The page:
Neutralizing Arguments in Relationships

It is not uncommon for many couples to find themselves in adversarial positions in discussing issues of concern to one or both of them. The desire for need fulfillment, personal validation and reaffirmation of our mate’s ongoing love and support are crucial in maintaining the stability of our bonded connection. How can mates be reassured of all the above and still be free to express their opinions, needs and wants in a safe and mutually supportive way?

Keith Stanford, a researcher and Associate Professor of psychology and neuroscience at Baylor University found, “It is common for partners to be sensitive about power sharing and control in making decisions in their relationship.”

This cognitive perspective about balanced power sharing did not address the underlying emotional needs associated with these conflict resolutions.

Research at Stanford University of 3500 married people found that the two essential concerns of couples during conflicts were, “Perceived Threat” to one’s status by a critical or demanding mate, or “Perceived Neglect” by disloyalty or lack of a partner’s investment in the relationship.

It is clear that arguments may begin as a result of variance between mates’ behavior and actions but may become encircled by the deep emotional doubts about being protected, positively regarded, loved and uniquely special to the mate.

My terminology to summarize these underlying needs that surface during disagreements is “We need to Matter-Not to Shatter.” Mattering includes sensing that we are physically safe, intellectually respected, emotionally supported and uniquely loved. The latter is the bi-product of the reassurances we seek and the support we regularly expect during all interactions with our beloved.

As humans we have mastered language skills to articulate our thoughts and feelings, express our needs, be kind and supportive to others and exhibit consideration and compassion in our own way. We also learned to assert our right to have our needs met by those who love us. Children run to their parents when they are hurt, frightened or feel harmed by others. Adults also seek reassurance from trusted confidants, primarily their spouses.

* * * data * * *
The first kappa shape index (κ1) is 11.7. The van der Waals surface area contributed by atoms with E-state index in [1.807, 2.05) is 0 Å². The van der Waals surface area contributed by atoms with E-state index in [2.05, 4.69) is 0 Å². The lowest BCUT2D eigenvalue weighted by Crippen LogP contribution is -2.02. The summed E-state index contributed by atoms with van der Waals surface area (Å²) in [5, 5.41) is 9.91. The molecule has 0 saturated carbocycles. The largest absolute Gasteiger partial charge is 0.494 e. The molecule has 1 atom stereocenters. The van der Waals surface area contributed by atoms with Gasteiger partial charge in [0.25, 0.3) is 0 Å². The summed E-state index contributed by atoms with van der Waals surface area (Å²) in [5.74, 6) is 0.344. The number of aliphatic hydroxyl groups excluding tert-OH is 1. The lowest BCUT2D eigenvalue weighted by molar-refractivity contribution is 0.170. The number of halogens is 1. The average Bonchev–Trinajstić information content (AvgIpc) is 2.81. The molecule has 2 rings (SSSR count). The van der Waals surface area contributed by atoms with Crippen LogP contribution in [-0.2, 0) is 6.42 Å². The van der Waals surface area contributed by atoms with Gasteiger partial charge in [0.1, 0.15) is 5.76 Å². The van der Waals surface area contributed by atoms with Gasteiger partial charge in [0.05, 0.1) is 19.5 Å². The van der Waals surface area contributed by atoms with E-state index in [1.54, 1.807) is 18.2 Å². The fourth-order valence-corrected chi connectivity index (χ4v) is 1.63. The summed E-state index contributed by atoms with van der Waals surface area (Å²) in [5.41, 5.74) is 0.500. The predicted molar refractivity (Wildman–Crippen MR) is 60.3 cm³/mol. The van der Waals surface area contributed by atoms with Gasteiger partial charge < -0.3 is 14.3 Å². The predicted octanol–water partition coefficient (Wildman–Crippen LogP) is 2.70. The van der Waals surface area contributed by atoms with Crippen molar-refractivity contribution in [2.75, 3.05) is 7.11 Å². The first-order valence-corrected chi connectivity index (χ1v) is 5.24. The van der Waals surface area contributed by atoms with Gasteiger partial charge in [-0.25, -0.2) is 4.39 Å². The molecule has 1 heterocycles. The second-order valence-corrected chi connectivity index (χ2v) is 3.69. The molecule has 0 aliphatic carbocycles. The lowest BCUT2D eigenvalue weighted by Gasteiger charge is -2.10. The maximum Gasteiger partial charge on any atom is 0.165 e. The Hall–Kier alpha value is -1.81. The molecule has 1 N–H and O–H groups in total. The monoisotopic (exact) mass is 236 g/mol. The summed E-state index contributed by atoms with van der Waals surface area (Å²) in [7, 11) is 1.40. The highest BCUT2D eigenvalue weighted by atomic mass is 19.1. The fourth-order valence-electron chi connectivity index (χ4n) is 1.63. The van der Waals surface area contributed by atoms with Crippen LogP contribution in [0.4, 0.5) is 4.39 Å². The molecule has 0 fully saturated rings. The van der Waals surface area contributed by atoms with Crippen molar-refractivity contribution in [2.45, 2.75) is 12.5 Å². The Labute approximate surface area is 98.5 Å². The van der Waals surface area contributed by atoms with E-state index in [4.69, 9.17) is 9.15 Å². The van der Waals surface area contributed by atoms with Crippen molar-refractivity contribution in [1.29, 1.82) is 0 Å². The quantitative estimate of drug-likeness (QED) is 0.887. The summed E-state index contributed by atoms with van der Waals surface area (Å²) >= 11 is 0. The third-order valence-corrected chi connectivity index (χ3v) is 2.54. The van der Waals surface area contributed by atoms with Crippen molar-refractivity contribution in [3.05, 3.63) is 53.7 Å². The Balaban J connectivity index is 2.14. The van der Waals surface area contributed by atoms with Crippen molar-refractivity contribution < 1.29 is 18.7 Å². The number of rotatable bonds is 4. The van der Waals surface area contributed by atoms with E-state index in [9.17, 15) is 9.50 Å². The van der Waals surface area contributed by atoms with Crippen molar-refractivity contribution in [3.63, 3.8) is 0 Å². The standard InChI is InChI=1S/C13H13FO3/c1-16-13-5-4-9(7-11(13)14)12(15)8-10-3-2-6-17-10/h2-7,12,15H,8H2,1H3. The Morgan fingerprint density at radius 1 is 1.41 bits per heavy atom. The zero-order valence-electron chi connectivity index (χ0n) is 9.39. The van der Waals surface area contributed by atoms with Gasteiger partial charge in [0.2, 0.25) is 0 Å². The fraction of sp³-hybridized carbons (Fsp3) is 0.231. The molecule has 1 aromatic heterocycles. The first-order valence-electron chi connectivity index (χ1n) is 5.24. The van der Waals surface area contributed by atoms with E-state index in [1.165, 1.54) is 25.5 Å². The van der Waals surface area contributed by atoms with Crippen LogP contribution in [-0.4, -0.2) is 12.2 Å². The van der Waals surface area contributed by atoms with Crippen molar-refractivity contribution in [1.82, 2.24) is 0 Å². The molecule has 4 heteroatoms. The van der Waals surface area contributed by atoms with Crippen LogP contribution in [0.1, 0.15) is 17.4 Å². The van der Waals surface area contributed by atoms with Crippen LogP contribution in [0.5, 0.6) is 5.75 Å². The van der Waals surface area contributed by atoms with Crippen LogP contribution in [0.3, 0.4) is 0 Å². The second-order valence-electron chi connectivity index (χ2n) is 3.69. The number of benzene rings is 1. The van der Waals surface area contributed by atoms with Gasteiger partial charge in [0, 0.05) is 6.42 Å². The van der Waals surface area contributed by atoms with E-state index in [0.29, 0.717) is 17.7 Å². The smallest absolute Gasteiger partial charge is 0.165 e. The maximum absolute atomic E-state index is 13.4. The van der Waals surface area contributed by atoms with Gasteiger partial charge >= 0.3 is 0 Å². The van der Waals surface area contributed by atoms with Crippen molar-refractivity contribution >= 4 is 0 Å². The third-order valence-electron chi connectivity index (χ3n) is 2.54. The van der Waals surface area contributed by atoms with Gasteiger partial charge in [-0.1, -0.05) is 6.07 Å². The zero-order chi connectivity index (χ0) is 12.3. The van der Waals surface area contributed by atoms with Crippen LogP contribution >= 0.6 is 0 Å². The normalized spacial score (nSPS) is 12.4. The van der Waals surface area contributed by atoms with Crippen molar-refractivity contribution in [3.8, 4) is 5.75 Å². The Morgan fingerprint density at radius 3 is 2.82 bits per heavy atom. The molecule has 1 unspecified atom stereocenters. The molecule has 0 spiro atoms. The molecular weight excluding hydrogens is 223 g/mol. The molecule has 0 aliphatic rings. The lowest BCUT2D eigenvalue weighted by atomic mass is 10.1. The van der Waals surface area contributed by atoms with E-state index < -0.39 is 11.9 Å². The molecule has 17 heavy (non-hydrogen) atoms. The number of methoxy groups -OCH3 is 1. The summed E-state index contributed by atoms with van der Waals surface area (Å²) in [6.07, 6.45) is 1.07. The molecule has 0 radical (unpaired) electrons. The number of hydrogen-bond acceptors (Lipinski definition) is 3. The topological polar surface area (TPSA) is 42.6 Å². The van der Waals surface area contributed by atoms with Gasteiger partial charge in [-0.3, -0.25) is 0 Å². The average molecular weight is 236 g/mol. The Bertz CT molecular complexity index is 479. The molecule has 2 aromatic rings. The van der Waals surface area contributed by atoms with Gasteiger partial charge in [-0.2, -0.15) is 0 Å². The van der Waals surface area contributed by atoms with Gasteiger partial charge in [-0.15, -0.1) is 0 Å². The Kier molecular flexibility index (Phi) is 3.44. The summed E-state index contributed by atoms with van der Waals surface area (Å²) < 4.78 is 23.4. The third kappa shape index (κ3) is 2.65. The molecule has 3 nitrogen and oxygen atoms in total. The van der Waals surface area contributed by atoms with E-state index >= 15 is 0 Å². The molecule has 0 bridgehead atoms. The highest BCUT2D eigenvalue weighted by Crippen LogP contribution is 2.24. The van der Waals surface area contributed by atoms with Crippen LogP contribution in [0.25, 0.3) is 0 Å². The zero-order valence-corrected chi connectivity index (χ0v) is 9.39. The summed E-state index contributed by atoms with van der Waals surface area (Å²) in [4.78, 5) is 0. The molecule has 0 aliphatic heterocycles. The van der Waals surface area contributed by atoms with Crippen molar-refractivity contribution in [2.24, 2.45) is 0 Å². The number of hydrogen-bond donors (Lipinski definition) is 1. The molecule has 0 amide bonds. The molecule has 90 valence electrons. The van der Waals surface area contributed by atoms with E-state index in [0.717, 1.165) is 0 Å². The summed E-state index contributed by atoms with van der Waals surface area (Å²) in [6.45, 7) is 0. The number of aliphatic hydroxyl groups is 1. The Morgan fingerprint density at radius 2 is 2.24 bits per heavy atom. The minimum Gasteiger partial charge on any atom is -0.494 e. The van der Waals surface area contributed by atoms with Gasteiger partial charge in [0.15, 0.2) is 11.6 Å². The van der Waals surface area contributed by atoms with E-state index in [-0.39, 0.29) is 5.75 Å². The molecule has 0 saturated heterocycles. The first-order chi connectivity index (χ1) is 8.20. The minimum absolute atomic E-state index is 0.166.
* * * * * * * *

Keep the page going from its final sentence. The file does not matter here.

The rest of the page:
During any disagreement with our mate we are wise to expand our view from our sole self-awareness and concomitantly realize that our mate is also hurting and needs from us the same reassurances, kindness, respect and admiration we want from him/her. During an argument we seek understanding, affirmation, support and love and need to provide the same to our beloved. Only through mutual respect and compassion can we attain the goal of shared satisfaction and enhanced bonded love with our precious mate.

To neutralize arguments:

  • Consider that both of you are temporarily “wounded” during arguments and in need of support, validation and love.
  • Listen open-heartedly and say, “I understand what you said, respect your needs and want to support you since I love you dearly.”
  • Ask, “What can I say or do right now that will help you feel better and what would you wish for in the future regarding this issue?”
  • Graciously honor the request.









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About Author

Offra Gerstein, Ph.D. is a licensed psychologist in clinical practice in Santa Cruz, California for over 25 years, and specializes in relationship issues for couples and individuals for improved quality of life. Her work includes: mate selection, marriage, long term relationships, gay and lesbian couples, work relationships, parenting issues, family interactions, friendships, and conflict resolutions. Offra has lectured extensively to various groups, conducted support groups for several organizations, and has been writing a weekly column "Relationship Matters" for the Santa Cruz Sentinel since 2001.

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